Joe at 45, still a toe-tapper

Joseph and the Amazing Technicolor Dreamcoat
Joseph and the Amazing Technicolor Dreamcoat
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Approaching 50 and still packing them in, JOYCE BISHOP sings the praises of the latest take on Joseph

Forty-five years on and Joseph and his Technicolour Dreamcoat is still wowing audiences. How does it do it?

When the curtains open at the Palace Theatre in Manchester for the latest production of this perennial musical favourite nothing has changed; and to be honest, nothing needs to.

Yes, there is a hint of the 70s about it – brash, colourful and a little Abba-esque with its pacey, catchy melodies and OTT costumes, but somehow you love it all the same.

Angel-faced X-Factor (2009) finalist Lloyd Daniels is making his musical theatre debut in this production in the lead role – and he makes rather a good job of it thanks to a voice that can handle everything from the sensitive ‘Close Every Door’ to the show-stopping ‘Any Dream Will Do’.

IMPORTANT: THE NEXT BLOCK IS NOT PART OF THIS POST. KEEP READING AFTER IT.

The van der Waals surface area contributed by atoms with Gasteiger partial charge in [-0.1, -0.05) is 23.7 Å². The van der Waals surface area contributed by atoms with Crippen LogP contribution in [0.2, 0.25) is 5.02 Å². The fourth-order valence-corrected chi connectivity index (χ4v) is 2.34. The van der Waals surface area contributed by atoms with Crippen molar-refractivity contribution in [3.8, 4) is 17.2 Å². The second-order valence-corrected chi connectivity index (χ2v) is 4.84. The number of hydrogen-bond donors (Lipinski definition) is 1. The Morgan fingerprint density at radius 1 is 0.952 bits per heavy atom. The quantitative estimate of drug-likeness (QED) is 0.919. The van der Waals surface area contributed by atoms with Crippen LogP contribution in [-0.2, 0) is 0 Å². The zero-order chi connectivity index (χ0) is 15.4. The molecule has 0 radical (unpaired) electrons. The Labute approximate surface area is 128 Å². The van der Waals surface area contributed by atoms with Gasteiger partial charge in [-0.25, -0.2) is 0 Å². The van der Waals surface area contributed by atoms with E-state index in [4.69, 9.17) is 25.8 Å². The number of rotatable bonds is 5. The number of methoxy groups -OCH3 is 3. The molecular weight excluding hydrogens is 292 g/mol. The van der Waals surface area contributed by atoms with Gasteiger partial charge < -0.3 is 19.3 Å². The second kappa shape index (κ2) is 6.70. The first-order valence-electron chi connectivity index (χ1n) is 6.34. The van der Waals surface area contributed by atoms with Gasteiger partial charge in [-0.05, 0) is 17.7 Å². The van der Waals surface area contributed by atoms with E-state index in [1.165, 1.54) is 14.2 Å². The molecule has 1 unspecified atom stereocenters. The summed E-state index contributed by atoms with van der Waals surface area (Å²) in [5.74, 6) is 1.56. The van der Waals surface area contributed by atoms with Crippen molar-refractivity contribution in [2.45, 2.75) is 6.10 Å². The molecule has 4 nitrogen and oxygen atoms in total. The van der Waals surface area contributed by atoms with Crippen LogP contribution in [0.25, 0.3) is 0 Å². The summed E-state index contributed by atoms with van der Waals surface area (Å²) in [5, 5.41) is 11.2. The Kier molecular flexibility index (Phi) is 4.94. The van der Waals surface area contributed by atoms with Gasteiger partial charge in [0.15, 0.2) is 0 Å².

Look out also for an appearance by Elvis, aka Pharaoh (Matt Lapinskas), whose rendition of Song of the King (Seven Fat Cows) brings the house down.

Anyone who has seen it before will know the songs embrace a glorious gallimaufry of genres, including the aforementioned rock ‘n’ roll, calypso, country and French café. And when these are not delivered by characters from the story, narrator Danielle Hope steps in. She has a tough job, with songs that demand incredible range and require her to be fronting the action one minute and blending into the background the next.

The Palace was packed on its first night, and with an age range of about 60 years in the audience, excited kids to smiling grandparents, you can rest assured everyone will enjoy it.

With meticulously enunciated dialogue – all sung, of course – great choreography and tight harmonic arrangements, this is a slick production from start to finish.

For me, the biggest surprise of the evening was that, almost 40 years on from appearing in a school production of Joseph, I could still remember most of the words: toe-tapping escapism at its best.